Let me get this straight at the outset: in my view, nobody should use the “n-word”, except perhaps in quoting its use in literature or for didactic reasons. Yes, black people use it as a term of fraternity or affection, but I learned from Grania that if the word is to disappear from use, everyone has to stop using it. It’s almost as if Jews were allowed to call each other “kikes” and “Hebes” but other people weren’t. (We don’t do that.) But at the very least, white people have to stop using it in non-academic circumstances.
So I think that when 15 year old high-school student Mimi Groves of Leesburg, Virginia was filmed in a three-second video four years ago, saying “I can drive, n—–“, (she’d just gotten her learner’s permit), she should have kept her mouth shut. But she didn’t, and now is suffering the consequences. In my view, those consequences are completely disproportionate to this one statement, and yet the New York Times implicitly sees her as having got her just deserts, despite lacking any further evidence of racism in her behavior. In the piece below, it looks as if they’re celebrating her cancellation.
You can see what caused all the fuss at the beginning of this video, which shows what Groves said, with the offending word bleeped out:
As this article recounts (click on screenshot), one of Groves’s friends, a half black student named Jimmy Galligan—who was sick of racism in Leesburg—got hold of that video, held onto it, and waited until the time when making it public would do the most damage to Groves. Then he did the deed, and social media did the rest. The time was after Groves had been admitted to her dream college. Groves was first taken off the cheerleading squad at the University of Tennessee, and then the college asked her to withdraw. It was all because of those three seconds and that one word.
According to the article, both Leesburg and Galligan’s and Groves’s high school were permeated with racism attitudes, and, this being Virginia, I have no reason to doubt that. Galligan, frustrated with the racism and his futile attempts to alleviate it, decided to use the video of Groves as a form of punishment, even though the two were friendly:
The slur, [Galligan] said, was regularly hurled in classrooms and hallways throughout his years in the Loudoun County school district. He had brought the issue up to teachers and administrators but, much to his anger and frustration, his complaints had gone nowhere.
So he held on to the video, which was sent to him by a friend, and made a decision that would ricochet across Leesburg, Va., a town named for an ancestor of the Confederate general Robert E. Lee and whose school system had fought an order to desegregate for more than a decade after the Supreme Court’s landmark ruling.
“I wanted to get her where she would understand the severity of that word,” Mr. Galligan, 18, whose mother is Black and father is white, said of the classmate who uttered the slur, Mimi Groves. He tucked the video away, deciding to post it publicly when the time was right.
The time was when Groves had decided where she wanted to go to college: the University of Tennessee (UT). Galligan then shared the Snapchat video to several social media platforms even though by that time Groves was making statements in favor of Black Lives Matter. And by that time she’d been admitted to UT and had apparently also made its famous cheerleading team (a dream of hers), even though she hadn’t started going there yet. The story continues with the now-familiar social media mobbing.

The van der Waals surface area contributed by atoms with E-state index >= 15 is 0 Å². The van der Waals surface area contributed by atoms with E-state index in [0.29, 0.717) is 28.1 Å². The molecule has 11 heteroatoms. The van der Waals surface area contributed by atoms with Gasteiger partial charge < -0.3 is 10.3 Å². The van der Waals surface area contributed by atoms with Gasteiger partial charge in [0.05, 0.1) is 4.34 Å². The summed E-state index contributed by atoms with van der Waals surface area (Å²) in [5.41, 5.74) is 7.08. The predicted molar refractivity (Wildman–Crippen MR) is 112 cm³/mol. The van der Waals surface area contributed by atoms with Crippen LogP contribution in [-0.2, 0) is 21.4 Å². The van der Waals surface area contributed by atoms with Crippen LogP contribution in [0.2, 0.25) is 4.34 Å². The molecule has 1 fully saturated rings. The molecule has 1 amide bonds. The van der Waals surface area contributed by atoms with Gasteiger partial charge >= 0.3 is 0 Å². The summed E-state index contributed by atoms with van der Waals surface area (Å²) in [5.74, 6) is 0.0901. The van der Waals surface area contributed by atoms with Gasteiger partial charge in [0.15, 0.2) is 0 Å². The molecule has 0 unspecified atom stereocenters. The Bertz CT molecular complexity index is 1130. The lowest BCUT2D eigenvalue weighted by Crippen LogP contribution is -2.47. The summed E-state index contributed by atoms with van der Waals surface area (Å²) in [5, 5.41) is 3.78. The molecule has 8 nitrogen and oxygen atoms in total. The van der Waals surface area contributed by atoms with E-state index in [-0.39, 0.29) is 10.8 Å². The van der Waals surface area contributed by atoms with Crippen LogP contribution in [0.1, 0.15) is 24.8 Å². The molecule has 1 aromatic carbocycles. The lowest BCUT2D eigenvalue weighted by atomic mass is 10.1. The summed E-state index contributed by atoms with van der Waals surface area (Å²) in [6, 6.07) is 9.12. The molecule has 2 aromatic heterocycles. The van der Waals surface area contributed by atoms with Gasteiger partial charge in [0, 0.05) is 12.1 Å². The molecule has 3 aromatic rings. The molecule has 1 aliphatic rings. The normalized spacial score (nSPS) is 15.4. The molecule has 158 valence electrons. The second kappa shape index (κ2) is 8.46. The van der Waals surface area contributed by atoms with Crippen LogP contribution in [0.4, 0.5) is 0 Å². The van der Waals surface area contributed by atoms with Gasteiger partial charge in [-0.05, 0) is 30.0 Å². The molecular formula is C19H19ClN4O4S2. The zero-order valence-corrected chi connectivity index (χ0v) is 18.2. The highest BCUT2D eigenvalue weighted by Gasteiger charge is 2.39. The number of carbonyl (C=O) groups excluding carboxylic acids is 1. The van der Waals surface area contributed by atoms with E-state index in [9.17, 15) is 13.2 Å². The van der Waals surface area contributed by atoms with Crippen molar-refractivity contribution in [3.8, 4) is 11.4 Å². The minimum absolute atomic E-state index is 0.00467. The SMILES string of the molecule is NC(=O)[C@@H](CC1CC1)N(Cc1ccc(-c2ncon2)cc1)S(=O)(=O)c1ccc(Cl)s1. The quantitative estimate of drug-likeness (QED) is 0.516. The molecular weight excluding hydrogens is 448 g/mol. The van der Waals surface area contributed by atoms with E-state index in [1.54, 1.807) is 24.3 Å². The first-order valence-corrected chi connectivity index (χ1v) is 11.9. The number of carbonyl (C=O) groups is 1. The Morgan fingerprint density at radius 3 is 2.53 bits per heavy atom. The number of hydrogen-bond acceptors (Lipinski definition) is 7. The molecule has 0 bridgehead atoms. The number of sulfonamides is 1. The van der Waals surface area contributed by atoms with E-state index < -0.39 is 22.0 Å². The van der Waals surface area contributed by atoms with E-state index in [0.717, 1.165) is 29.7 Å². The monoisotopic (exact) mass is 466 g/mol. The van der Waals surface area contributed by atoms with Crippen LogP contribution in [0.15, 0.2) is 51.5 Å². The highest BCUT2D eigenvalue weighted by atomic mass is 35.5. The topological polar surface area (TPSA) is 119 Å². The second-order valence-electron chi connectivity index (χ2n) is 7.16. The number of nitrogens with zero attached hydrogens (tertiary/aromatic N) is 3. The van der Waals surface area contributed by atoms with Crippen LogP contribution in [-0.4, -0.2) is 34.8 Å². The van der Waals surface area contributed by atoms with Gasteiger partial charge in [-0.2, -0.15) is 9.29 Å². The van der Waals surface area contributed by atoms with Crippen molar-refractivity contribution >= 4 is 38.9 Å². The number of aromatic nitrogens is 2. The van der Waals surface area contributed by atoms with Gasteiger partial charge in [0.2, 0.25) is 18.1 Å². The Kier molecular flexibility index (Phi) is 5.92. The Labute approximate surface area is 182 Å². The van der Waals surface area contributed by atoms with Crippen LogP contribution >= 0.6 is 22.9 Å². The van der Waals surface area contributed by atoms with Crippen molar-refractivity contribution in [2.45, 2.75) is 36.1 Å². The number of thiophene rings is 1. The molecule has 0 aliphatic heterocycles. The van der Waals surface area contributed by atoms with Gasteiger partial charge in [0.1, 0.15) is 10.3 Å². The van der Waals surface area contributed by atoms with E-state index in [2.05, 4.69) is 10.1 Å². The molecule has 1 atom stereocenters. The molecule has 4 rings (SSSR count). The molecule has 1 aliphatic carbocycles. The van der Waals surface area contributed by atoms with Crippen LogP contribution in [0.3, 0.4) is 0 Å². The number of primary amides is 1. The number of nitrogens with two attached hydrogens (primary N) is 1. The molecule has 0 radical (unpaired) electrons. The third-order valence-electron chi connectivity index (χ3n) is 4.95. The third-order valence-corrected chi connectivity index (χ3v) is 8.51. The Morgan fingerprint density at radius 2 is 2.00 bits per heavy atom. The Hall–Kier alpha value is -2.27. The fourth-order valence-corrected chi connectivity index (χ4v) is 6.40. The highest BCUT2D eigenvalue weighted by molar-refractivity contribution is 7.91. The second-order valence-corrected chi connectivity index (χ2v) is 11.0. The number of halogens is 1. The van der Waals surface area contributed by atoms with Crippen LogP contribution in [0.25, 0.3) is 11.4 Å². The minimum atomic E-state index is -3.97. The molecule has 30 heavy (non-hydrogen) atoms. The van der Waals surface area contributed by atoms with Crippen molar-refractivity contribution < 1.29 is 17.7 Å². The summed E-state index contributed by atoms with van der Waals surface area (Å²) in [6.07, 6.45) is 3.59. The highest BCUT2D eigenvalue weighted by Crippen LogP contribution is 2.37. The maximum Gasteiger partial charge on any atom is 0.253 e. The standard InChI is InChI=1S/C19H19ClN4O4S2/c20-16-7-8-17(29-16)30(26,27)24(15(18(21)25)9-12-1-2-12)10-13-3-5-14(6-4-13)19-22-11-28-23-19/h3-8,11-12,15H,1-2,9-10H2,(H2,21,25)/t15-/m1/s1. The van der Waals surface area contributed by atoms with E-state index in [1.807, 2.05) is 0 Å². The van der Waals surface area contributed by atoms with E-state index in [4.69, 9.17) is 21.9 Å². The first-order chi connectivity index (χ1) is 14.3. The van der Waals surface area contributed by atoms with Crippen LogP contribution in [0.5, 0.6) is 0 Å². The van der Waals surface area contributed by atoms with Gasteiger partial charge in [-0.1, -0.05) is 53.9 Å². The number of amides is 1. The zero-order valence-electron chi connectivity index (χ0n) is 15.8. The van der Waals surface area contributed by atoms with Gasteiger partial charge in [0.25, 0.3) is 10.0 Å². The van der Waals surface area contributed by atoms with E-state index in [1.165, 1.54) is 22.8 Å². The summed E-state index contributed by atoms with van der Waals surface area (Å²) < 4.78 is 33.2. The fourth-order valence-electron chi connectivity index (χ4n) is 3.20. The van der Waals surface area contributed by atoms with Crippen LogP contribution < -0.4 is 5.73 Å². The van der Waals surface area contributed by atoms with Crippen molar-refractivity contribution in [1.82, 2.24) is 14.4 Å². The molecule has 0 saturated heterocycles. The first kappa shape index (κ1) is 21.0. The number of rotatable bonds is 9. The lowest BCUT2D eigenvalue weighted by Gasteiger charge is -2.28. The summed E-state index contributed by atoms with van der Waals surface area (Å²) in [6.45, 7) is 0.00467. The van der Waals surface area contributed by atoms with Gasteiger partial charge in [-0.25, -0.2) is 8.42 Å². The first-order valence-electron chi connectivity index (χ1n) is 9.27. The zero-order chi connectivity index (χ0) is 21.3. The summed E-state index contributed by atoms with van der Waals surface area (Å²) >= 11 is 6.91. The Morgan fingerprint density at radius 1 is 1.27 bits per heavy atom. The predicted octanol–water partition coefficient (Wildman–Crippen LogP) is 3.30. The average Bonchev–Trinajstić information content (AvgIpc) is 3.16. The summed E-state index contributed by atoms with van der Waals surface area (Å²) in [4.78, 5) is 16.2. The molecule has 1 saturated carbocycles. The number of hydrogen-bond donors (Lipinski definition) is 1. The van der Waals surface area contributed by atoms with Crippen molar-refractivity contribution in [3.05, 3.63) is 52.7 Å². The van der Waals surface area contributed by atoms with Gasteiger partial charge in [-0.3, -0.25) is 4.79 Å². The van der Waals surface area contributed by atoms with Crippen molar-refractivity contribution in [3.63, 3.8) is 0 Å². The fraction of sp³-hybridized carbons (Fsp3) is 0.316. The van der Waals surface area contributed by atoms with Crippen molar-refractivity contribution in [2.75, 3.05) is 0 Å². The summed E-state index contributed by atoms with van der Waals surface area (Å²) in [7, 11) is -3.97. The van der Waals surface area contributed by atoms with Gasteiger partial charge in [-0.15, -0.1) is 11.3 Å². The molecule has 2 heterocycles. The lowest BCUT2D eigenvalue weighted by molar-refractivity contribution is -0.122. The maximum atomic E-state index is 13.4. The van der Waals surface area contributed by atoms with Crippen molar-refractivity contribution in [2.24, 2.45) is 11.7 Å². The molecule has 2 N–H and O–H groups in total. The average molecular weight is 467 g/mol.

The next month, as protests were sweeping the nation after the police killing of George Floyd, Ms. Groves, in a public Instagram post, urged people to “protest, donate, sign a petition, rally, do something” in support of the Black Lives Matter movement. [JAC: Note that this is before she knew that the video was spreading.]
“You have the audacity to post this, after saying the N-word,” responded someone whom Ms. Groves said she did not know.
Her alarm at the stranger’s comment turned to panic as friends began calling, directing her to the source of a brewing social media furor. Mr. Galligan, who had waited until Ms. Groves had chosen a college, had publicly posted the video that afternoon. Within hours, it had been shared to Snapchat, TikTok and Twitter, where furious calls mounted for the University of Tennessee to revoke its admission offer.
And she was cancelled; or rather, kicked off the cheerleading team and then had her offer of admission to UT rescinded:
The consequences were swift. Over the next two days, Ms. Groves was removed from the university’s cheer team. She then withdrew from the school under pressure from admissions officials, who told her they had received hundreds of emails and phone calls from outraged alumni, students and the public.
“They’re angry, and they want to see some action,” an admissions official told Ms. Groves and her family, according to a recording of the emotional call reviewed by The New York Times.
Ms. Groves was among many incoming freshmen across the country whose admissions offers were revoked by at least a dozen universities after videos emerged on social media of them using racist language.
The rest of the article is devoted to describing the atmosphere of racism in the Leesburg schools, which does seems pretty dire and reprehensible. The n-word was used often, and black students were disciplined disproportionately. The NYT describes this atmosphere in detail, and one can’t help but feel that the racism of Leesburg, not of Mimi Groves, is the real subject of the article. That’s fine, except that Groves’s rescinded offer, for using one word in a three-second video, is characterized as “retribution” for that racism. There’s no other record of Groves’s behaving or speaking in a racist way; she is serving as the scapegoat for the whole atmosphere of racism in Leesburg. And yet the NYT says things like this, which seem gratuitous:
Ms. Groves, who just turned 19, lives with her parents and two siblings in a predominantly white and affluent gated community built around a golf course.
Is Groves a racist? I wouldn’t call her one despite the use of that word four years ago. For she has no history of racism, and was taught to despite the attitude. Would a racist put up a post asking people to support Black Lives Matter?